See also: Delson, E. 2019. An early modern human outside Africa. Nature, v. 571 online; DOI: 10.1038/d41586-019-02075-9

The earliest humans in Tibet

Modern Tibetans thrive in the rarefied air at altitudes above 4 km partly because they benefit from a genetic mutation of the gene EPAS1, which regulates haemoglobin production. Surprisingly, the segment of Tibetan’s DNA that contains the mutation matches that present in the genome of an undated Denisovan girl’s finger bone found in the eponymous Siberian cave. The geneticists who made this discovery were able to estimate that Tibetans inherited the entire segment sometime in the last 40 thousand years through interbreeding with Denisovans, who probably were able to live at high altitude too. Wherever and whenever this took place the inheritance was retained because it clearly helped those who carried it to thrive in Tibet. The same segment is present in a few percent of living Han Chinese people, which suggests their ancestors and those of the Tibetans were members of the same group some 40 ka ago, most of the Han having lost the mutation subsequently.

That inheritance would have remained somewhat mysterious while the existing evidence for the colonisation of the Tibetan Plateau suggested sometime in the Holocene, possibly by migrating early farmers. A single archaeological site at 4600 m on the Plateau has changed all that (Zhang, X.L. and 15 others 2018. The earliest human occupation of the high-altitude Tibetan Plateau 40 thousand to 30 thousand years ago. Science, v.  362, p. 1049-1051; DOI: 10.1126/science.aat8824). The dig at Nwya Devu, which lies 250 km NW of Lhasa, has yielded a sequence of sediments (dated by optically stimulated luminescence at between 45 to 18 thousand years) that contains abundant stone tools made from locally occurring slate. The oldest coincides roughly with the age of the earliest anatomically modern human migrants into northern China, so the earliest Tibetans may well have been a branch of that same group of people, as suggested by the DNA of modern Tibetan and Han people. However, skeletal remains of both humans and their prey animals are yet to emerge from Nwya Devu, which leaves open the question of who they were. Anatomically modern humans or archaic humans, such as Denisovans?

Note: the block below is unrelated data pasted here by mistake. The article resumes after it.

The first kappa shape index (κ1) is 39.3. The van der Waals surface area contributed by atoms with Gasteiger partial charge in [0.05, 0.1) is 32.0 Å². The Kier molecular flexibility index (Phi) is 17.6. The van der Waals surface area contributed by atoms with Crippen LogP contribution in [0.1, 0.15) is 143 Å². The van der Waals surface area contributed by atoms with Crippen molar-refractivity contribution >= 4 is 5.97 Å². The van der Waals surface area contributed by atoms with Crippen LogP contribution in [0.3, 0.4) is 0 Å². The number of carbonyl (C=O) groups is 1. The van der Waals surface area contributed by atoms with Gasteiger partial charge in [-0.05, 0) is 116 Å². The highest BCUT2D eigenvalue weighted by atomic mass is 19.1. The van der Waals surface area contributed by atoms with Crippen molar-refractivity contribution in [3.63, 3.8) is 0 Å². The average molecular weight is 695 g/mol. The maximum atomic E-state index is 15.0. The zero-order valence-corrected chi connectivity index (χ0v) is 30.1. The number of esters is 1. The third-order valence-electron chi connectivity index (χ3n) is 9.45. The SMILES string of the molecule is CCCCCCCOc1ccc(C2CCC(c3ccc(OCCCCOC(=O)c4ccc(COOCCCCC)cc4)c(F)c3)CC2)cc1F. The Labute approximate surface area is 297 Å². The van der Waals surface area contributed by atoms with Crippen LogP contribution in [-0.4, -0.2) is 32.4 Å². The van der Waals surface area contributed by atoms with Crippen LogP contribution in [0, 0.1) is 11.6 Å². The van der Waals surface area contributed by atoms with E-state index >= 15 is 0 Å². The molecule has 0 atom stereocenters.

The tools do not help to identify their likely makers. Slate is easy to work and typically yields flat blades with sharp, albeit not especially durable, edges; they are disposable perhaps explaining why so many were found at Nwya Devu. None show signs of pressure flaking that typify tools made from harder, more isotropic rock, such as flint. Yet they include a variety of use-types: scrapers; awls; burins and choppers as well as blades. The lack of associated remains of prey or hearths is suggested by the authors to signify that the site was a workshop; perhaps that will change with further excavation in the area. The age range suggests regular, if not permanent, occupancy for more than 20 ka

Related articles: Gibbons, A. 2014. Tibetans inherited high-altitude gene from ancient human. Science News,2 July 2014, Zhang J-F. & Dennell, R. 2018. The last of Asia conquered by Homo sapiens. Science, v. 362, p. 992-993; DOI: 10.1126/science.aav6863.